That won't stop me from posting the following drivel though.. Assuming my 3 readers even pop by anymore...

    So I spent the new years at the inlaws' house. New years in Japanistan is kinda like Xmas in the US of A in that it's a time when you get together with the fam. Imagine my chagrin when I realized what the alternative to drinking all night and kissing strangers would be. Sacrifices, folks.

    Anyway, on the way back I was getting a little drowsy and the missez was sleeping, so I drank a redbull and busted out the ole' CD case. I have a jukebox in my car that automatically dumps CDs onto a harddrive, so I don't usually look at the CDs, but I had a good idea for keeping myself awake.

    Back when it was cool and not risky at all to download the piss out of copyrighted music, I, like any innerwebs user, did so. My friends did too. We would also make CDs and dump all our music collection on eachothers' HDs as well. So I have 6 "backup" CDs with about 200 mp3s on them a piece. My car can play mp3s off of CDs, so I started throwing the backup CDs in and cruising down memory lane.

    I don't have an iPod and refuse to buy one. I have a little mp3 player that I listen to when I'm doing boring cardio, but to be honest I haven't updated the play list in about 3 years. I love me some music but I'm not the "gotta have 10,000 songs with me at all times or I'll just DIE" type person. Six CDs with 200 songs on it a piece though, that's nothing to sneeze at. so I made my way through the CDs from the back, starting at #6, which is where I get to anticlimactic point of all this buildup, namely a song by Rage Against the Machine.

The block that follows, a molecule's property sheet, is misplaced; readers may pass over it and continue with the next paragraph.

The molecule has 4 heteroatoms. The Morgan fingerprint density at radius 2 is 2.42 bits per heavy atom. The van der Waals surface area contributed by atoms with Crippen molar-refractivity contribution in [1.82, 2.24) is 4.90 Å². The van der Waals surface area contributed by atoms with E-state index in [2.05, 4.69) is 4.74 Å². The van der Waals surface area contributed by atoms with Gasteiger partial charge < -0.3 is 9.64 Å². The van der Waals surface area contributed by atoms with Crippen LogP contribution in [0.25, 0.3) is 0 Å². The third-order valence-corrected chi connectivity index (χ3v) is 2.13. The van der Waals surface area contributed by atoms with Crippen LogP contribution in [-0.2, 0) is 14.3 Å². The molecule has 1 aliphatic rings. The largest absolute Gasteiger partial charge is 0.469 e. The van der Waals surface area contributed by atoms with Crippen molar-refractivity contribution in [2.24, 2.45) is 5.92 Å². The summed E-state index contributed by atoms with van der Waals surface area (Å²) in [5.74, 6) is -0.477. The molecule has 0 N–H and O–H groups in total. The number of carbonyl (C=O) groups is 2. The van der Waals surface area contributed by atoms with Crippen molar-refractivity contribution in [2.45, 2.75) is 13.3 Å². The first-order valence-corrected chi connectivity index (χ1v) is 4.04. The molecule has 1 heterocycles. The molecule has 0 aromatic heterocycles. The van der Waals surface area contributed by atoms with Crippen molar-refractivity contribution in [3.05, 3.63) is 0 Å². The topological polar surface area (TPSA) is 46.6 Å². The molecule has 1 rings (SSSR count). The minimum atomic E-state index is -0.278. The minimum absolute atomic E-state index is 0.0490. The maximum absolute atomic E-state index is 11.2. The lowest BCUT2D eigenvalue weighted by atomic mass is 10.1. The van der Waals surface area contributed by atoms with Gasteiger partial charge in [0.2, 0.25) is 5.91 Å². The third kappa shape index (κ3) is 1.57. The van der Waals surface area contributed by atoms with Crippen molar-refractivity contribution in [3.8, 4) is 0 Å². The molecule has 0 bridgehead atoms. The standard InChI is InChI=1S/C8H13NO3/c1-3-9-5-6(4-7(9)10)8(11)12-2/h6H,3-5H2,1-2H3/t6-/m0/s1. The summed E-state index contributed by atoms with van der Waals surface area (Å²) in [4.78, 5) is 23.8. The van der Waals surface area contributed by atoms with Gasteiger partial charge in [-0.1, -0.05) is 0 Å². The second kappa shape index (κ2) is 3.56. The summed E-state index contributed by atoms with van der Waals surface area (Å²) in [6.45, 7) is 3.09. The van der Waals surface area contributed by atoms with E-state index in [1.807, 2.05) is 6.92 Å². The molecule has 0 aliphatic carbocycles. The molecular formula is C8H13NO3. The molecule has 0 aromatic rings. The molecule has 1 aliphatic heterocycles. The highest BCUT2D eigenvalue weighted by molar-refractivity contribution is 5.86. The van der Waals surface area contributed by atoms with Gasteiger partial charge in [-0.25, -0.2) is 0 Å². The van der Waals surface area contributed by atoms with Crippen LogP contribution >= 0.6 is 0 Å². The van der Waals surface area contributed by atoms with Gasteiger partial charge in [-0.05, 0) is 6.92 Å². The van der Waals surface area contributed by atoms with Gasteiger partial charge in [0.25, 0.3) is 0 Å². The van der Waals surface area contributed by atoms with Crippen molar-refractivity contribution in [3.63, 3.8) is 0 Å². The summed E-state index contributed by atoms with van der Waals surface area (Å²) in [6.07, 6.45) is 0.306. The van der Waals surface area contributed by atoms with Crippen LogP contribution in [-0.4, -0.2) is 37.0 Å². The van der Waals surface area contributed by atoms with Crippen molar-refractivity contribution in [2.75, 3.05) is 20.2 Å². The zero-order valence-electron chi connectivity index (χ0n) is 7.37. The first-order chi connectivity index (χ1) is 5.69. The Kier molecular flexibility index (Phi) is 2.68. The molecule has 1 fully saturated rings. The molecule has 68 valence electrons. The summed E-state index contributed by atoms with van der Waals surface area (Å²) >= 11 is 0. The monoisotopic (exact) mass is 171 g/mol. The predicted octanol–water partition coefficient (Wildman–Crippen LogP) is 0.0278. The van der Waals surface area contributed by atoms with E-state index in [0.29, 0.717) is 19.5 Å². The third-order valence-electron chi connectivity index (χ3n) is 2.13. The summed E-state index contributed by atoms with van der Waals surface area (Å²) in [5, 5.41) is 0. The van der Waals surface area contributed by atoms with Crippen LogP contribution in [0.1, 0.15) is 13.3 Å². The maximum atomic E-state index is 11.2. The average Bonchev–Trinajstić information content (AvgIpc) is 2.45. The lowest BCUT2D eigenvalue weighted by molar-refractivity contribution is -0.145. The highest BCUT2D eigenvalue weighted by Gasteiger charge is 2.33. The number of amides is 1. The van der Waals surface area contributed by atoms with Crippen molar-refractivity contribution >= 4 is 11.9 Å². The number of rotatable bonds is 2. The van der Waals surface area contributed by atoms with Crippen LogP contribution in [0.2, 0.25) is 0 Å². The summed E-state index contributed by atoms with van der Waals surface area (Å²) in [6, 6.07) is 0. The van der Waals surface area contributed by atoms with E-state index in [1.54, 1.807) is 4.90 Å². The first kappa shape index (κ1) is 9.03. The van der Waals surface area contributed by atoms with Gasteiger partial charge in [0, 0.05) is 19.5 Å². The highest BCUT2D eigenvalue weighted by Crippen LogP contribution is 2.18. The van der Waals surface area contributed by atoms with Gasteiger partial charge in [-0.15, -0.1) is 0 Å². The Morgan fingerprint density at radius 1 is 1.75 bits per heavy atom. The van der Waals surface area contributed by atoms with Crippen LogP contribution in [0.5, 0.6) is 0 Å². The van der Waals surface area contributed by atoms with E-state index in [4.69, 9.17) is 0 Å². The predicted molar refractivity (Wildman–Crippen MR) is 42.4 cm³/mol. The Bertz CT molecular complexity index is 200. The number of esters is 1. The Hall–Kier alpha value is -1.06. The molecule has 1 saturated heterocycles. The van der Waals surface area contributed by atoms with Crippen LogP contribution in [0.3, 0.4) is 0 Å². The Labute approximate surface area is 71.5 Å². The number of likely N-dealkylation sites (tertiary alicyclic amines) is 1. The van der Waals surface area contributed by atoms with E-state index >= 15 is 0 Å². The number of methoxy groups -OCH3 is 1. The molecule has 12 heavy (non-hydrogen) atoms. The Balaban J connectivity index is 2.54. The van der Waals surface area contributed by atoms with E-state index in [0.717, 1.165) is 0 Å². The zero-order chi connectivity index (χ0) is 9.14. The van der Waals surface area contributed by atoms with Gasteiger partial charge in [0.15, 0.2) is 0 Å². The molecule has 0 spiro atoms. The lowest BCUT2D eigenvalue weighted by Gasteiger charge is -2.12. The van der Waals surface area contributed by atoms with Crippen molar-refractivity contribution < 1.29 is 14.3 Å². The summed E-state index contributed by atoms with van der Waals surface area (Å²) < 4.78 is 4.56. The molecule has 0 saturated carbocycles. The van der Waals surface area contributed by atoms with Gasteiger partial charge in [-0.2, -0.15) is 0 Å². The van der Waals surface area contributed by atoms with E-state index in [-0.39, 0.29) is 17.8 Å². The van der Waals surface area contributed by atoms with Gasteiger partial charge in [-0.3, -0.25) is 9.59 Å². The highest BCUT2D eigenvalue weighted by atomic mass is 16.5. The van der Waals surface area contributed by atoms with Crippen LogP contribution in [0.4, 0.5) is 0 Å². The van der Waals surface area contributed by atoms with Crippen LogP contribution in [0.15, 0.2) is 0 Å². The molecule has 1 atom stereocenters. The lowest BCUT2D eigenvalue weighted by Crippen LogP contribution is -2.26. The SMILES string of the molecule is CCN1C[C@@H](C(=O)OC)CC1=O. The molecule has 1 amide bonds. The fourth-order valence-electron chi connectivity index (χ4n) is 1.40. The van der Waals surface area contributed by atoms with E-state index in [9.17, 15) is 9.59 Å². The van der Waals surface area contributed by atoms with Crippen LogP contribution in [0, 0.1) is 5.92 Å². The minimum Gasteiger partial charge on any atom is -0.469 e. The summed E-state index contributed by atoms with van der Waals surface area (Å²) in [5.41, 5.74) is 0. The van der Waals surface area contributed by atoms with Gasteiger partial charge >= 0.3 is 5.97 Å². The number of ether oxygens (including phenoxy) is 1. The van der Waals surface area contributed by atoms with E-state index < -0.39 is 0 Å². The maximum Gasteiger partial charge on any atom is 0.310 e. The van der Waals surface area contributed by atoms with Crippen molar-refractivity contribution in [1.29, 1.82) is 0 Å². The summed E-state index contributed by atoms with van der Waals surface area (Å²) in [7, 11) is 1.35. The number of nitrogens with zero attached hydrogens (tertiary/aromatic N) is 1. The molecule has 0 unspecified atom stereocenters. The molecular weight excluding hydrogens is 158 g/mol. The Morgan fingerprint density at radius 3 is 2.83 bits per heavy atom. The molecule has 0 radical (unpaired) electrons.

I'm not really a fan of RATM -- their stupid lyrics are a little hard to handle. Some of their stuff is cool though, and I always liked "Renegades of Funk". Give it a listen if you haven't before, or you'd like to be reminded of it.

    Anyway, I was listening to it and I remembered what a regionally famous friend of mine (Eddie) once said, probably about 10 years ago. "You know," he said, "the first time I heard this song I thought they were saying 'We're the Redneck Gays who Fuck.'" So the song comes on about 4 hours into my drive home, giving me a serious case of the giggles thinking about it. Here are some token lyrics:

    Since the Prehistoric ages and the days of ancient Greece
    Right down through the Middle Ages
    Planet earth kept going through changes
    And then the renaissance came, the times continued to change
    Nothing stayed the same, but there were always redneck gays
    Like Chief Sitting Bull, Tom Paine
    Dr. Martin Luther King, Malcolm X
    They were redneck gays of their time and age
    The mighty Redneck gays